Business & Real Estate

Los Altos siblings sell first startup

Los Altos siblings Riley and Stephen Soward are proof that you’re never too young to start – or sell – your first company.

A few weeks ago, the brothers, ages 22 and 23, respectively, sold their marketing research firm, Campus Insights, to Harvard Student Agencies, Harvard University’s student-run company.

Campus Insights is a remote marketing research firm dedicated to helping companies understand millennials’ and Gen Z-ers’ thoughts on their products.

Campus Insights
Claudio Quintana / Special to the Town Crier
Brothers Riley, left, and Stephen Soward developed the idea for Campus Insights after a focus group experience Riley had. The siblings, who are from Los Altos, recently sold their startup to Harvard Student Agencies. Both will stay on as advisers.

“You’re chatting with someone three times your age, and you’re in a room in front of a one-way mirror,” Riley said of traditional marketing research interviews. “You’re expected as an 18-year-old to act completely natural and share your thoughts. … (It’s) not an ideal way to get truly accurate feedback from a young person.”

That’s where the idea for Campus Insights came from. Soon after, the brothers purchased cameras on Craigslist and started running around their college campuses conducting interviews on products with their fellow students.

Eventually, the Soward siblings expanded their business to a team of six students across multiple campuses and were delivering feedback for companies such as Airbnb, Chegg and GoFundMe. They conducted interviews around the country, and sometimes even around the world via video chat.

But the road to startup success wasn’t always easy. The pair had to balance their college coursework and battle assumptions about their age and ability.

Stephen said the balancing act led to many late nights strategizing while studying for midterms.

“It’s certainly a lot to juggle,” he said. “But I think for us, starting Campus Insights (helped us) to expand and get more out of our education at our respective universities.”

Overcoming age discrimination

The brothers agreed that running a business as college students helped them expand their horizons and develop relationships with professors and student organizations, enabling them to develop their business knowledge. In addition, many of the company’s initial clients resulted from those relationships.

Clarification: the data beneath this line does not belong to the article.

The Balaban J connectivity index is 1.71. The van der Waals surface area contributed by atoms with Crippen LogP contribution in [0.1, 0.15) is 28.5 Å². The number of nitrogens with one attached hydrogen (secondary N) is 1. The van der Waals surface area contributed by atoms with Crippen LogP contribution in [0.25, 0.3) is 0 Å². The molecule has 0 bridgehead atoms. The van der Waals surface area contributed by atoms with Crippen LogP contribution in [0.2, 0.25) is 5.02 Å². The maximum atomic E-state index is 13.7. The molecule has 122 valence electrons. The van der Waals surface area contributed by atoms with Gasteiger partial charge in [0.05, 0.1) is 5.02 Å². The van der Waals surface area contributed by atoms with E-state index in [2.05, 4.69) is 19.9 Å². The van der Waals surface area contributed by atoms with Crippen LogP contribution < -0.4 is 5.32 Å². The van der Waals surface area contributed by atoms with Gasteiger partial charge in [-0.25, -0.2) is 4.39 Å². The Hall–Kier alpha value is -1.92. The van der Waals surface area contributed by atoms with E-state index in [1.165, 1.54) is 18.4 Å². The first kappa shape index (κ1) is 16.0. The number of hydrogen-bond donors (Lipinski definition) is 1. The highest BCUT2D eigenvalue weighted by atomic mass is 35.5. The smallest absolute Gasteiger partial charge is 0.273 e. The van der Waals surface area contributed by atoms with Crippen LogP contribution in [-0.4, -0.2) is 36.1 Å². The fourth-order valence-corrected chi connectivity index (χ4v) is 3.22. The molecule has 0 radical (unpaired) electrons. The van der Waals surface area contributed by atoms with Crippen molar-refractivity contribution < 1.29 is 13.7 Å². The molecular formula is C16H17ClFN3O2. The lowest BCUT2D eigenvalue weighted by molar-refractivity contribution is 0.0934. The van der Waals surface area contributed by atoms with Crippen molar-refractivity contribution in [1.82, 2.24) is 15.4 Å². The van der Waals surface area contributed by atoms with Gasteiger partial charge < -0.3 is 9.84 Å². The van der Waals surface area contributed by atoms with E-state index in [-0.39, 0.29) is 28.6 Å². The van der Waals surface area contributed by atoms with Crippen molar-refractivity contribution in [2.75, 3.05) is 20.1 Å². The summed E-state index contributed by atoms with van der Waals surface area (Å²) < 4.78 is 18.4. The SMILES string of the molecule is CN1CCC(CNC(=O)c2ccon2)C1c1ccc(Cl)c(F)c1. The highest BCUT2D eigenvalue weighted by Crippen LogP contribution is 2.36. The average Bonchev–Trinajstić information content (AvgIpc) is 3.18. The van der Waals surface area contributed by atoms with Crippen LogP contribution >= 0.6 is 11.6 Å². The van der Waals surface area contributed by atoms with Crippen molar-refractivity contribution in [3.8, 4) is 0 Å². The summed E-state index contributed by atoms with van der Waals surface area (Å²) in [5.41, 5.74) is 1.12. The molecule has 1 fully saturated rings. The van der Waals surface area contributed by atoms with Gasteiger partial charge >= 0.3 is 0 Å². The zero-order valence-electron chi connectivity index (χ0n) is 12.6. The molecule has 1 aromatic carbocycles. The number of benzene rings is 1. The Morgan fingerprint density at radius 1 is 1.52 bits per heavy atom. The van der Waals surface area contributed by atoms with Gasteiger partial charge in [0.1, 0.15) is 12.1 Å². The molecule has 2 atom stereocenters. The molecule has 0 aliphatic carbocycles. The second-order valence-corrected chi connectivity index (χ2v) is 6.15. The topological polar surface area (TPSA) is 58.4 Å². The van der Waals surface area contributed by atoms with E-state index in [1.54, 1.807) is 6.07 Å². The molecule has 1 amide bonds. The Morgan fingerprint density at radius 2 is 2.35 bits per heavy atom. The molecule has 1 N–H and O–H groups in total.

Riley and Stephen faced an uphill battle with some clients when it came to their age.

“I think the idea of paying college students thousands of dollars to go do something rather than paying them $10 an hour as an intern, to some companies is just a tough thing to get past mentally,” Riley said.

To navigate the roadblock, Stephen said they would often offer a free sample interview to company officials skeptical of their abilities as college students. But for every skeptic, dozens more lined up for the Sowards’ services, trusting in their process and mission.

“We really use being students to our advantage, and we built our business around that,” Riley said. “Campus Insights at its core revolves around this idea that a student can get candid feedback from another student and do a better job conducting research on students than a professional researcher at a company.”

As for what’s next for Campus Insights, Riley and Stephen will serve as advisers, but Harvard Student Agencies will be running the show. And what about the brothers’ own career paths? Stephen is back in Silicon Valley working in the tech industry, and Riley has his eyes set on the possibility of yet another startup.

In the end, the brothers are glad they survived the startup journey together.

“(It’s) been a great experience to further our relationship together as brothers,” Stephen said. “It’s given me a little more of a late-night excuse to give him a phone call … and not just be a brother, but be a business partner as well.”

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